Wanting to give Kal one more chance to see an Indian Mound we headed out on Saturday to the Big Cypress Semiole Indian Reservation to the south.  Our destination was the Ah-Tah-Ti-Ki Seminole Museum.  Once again there were no Indian mounds, but the museum was great.  If you ever in the area and are interested in the history and culture of the Seminole Indians, you have to visit this museum.  Beginning with a very well done film about the Seminole Indians, I am beginning to understand their history.  I did not know they were originally part of the Creek Nation in northern Alabama and Georgia.  Having been forced out by Europeans under the auspices of England, they migrated to northern Florida where the native Indian tribes of the area had been wiped out by slavery and disease from hundreds of years of colonization by the Spaniards.  During the colonial years, the Seminoles had good relations with the English and Spanish and raised vast cattle herds in northern and central Florida, mostly for trade.  In the early 19th century the U.S. Army made numerous incursions into Spanish territory to recapture runaway slaves, which became known as the Black Seminoles.  In 1819, Spain ceded Florida to the US in return for any claims the US had in Texas.  This brought additional settlers to Florida and in the 1823 Treaty of Moultrie Creek, the US seized over 43 million acres in Florida in exchange for a 4 million acre reservation in central and southern Florida.  However, in the 1832 Treaty of Payne’s Landing the Seminoles were to be moved to a reservation in Oklahoma.  Thus began the Second Seminole War in 1835.  Although most of the Seminoles were eventually killed or captured and moved to Oklahoma, but many moved deeper into the Everglades from which is was nearly impossible to remove them.  Today, these Seminole Indians that never surrendered to the US make up three reservations in Florida.  This museum commemorates their history and culture with many very well done exhibits.  There is also a boardwalk through a cypress bowl that is about a mile long.  The boardwalk is very well done and meanders through the swamp with interesting interpretive signs about every 10 feet.  About half way around the boardwalk they have created a “campsite” that has a few covered pavilions and firepits for presentations and ceremonies throughout the year.  They have also set up working areas for local artisans to create and sell their products.  Unfortunately, January is not a busy time of year for tourists to the museum, so there was only a single artisan making a basket while we were there.  This would certainly be a great place to spend some time during the summer months.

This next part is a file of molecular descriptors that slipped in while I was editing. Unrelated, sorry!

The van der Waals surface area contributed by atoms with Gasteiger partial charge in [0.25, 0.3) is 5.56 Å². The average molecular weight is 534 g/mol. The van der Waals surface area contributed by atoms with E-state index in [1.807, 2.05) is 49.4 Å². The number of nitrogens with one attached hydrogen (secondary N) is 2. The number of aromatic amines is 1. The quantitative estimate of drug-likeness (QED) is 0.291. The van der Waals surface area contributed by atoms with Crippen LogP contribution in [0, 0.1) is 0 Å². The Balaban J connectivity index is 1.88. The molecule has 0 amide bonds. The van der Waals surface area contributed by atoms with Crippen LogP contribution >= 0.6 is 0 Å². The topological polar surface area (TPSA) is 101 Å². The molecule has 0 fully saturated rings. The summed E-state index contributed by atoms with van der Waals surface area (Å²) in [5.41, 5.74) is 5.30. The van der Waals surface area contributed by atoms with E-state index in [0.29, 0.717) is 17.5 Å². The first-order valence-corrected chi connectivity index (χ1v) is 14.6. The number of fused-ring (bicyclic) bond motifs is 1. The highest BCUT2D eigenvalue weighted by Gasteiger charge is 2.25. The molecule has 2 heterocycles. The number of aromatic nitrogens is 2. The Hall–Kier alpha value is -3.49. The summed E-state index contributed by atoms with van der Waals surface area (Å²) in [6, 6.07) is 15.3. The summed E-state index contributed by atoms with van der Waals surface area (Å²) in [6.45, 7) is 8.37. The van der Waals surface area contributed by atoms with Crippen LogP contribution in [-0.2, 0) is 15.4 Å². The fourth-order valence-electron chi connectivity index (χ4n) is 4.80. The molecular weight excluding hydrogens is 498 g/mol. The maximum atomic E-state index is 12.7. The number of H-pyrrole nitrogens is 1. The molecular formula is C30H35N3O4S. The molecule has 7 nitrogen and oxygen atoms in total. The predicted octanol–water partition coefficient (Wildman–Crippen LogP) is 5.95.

GregInMuseum KalAtLunch KalOnBoardwalk

After enjoying the day at the museum, we decided we did not really want to go back to the Resort yet, especially when there was another Seminole Casino about 30 miles to the West.  So we headed over to the Immokalee Casino to see if I could continue my winning streak.  This casino is considerably larger than the one in Brighton with numerous card games in addition to the slot machines that we spend all our time at.  It also has a large hotel as part of the casino.  Over the next hour and a half, Kal had once again lost although she did have more luck and was only down $20.  In that time, my luck had certainly held since I had won a couple of big bonuses and cashed in $55 over my initial $20.  We had dinner in the casino and decided to play some more.  After another couple of hours, Kal had again lost her $20, but I had made another $15, so in combination we came out ahead by just over $25.  Not a bad night and after a great day we were back in our RV by 9:00.

Sunday was a day to get ready to move further south again, so Kal went and did laundry again, since we are going to be very busy playing tourist next week.  I got the RV cleaned finally since it had been three weeks since it had been cleaned.  I also got started on this blog while we enjoyed a great afternoon with a light southerly breeze and temperatures near 80 degrees.  I feel a little bit guilty enjoying this weather when I think of all my friends and family dealing with another winter, but only just a little bit!!!

Leave a Reply

Fill in your details below or click an icon to log in:

WordPress.com Logo

You are commenting using your WordPress.com account. Log Out /  Change )

Google photo

You are commenting using your Google account. Log Out /  Change )

Twitter picture

You are commenting using your Twitter account. Log Out /  Change )

Facebook photo

You are commenting using your Facebook account. Log Out /  Change )

Connecting to %s